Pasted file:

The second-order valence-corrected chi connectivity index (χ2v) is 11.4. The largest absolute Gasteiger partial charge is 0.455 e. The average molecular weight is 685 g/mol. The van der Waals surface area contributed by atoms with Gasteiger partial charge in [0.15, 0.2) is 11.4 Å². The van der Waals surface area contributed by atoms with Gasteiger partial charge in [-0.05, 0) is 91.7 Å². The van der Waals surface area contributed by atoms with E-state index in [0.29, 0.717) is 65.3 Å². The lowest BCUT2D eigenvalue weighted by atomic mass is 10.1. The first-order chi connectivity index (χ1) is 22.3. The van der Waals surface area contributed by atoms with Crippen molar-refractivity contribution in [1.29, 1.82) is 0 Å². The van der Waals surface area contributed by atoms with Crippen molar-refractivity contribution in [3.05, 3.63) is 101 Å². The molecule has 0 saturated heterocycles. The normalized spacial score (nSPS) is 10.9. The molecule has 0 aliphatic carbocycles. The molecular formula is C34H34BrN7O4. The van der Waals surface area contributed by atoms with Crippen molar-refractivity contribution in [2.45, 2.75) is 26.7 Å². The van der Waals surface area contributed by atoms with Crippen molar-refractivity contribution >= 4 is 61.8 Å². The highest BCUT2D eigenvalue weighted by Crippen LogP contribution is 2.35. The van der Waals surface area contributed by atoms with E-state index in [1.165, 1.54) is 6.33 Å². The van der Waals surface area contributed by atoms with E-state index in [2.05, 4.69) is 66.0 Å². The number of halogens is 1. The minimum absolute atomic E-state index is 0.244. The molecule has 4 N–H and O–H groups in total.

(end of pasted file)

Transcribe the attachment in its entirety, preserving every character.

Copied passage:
The second-order valence-corrected chi connectivity index (χ2v) is 11.4. The largest absolute Gasteiger partial charge is 0.455 e. The average molecular weight is 685 g/mol. The van der Waals surface area contributed by atoms with Gasteiger partial charge in [0.15, 0.2) is 11.4 Å². The van der Waals surface area contributed by atoms with Gasteiger partial charge in [-0.05, 0) is 91.7 Å². The van der Waals surface area contributed by atoms with E-state index in [0.29, 0.717) is 65.3 Å². The lowest BCUT2D eigenvalue weighted by atomic mass is 10.1. The first-order chi connectivity index (χ1) is 22.3. The van der Waals surface area contributed by atoms with Crippen molar-refractivity contribution in [1.29, 1.82) is 0 Å². The van der Waals surface area contributed by atoms with Crippen molar-refractivity contribution in [3.05, 3.63) is 101 Å². The molecule has 0 saturated heterocycles. The normalized spacial score (nSPS) is 10.9. The molecule has 0 aliphatic carbocycles. The molecular formula is C34H34BrN7O4. The van der Waals surface area contributed by atoms with Crippen molar-refractivity contribution in [2.45, 2.75) is 26.7 Å². The van der Waals surface area contributed by atoms with Crippen molar-refractivity contribution >= 4 is 61.8 Å². The highest BCUT2D eigenvalue weighted by Crippen LogP contribution is 2.35. The van der Waals surface area contributed by atoms with E-state index in [1.165, 1.54) is 6.33 Å². The van der Waals surface area contributed by atoms with E-state index in [2.05, 4.69) is 66.0 Å². The number of halogens is 1. The minimum absolute atomic E-state index is 0.244. The molecule has 4 N–H and O–H groups in total.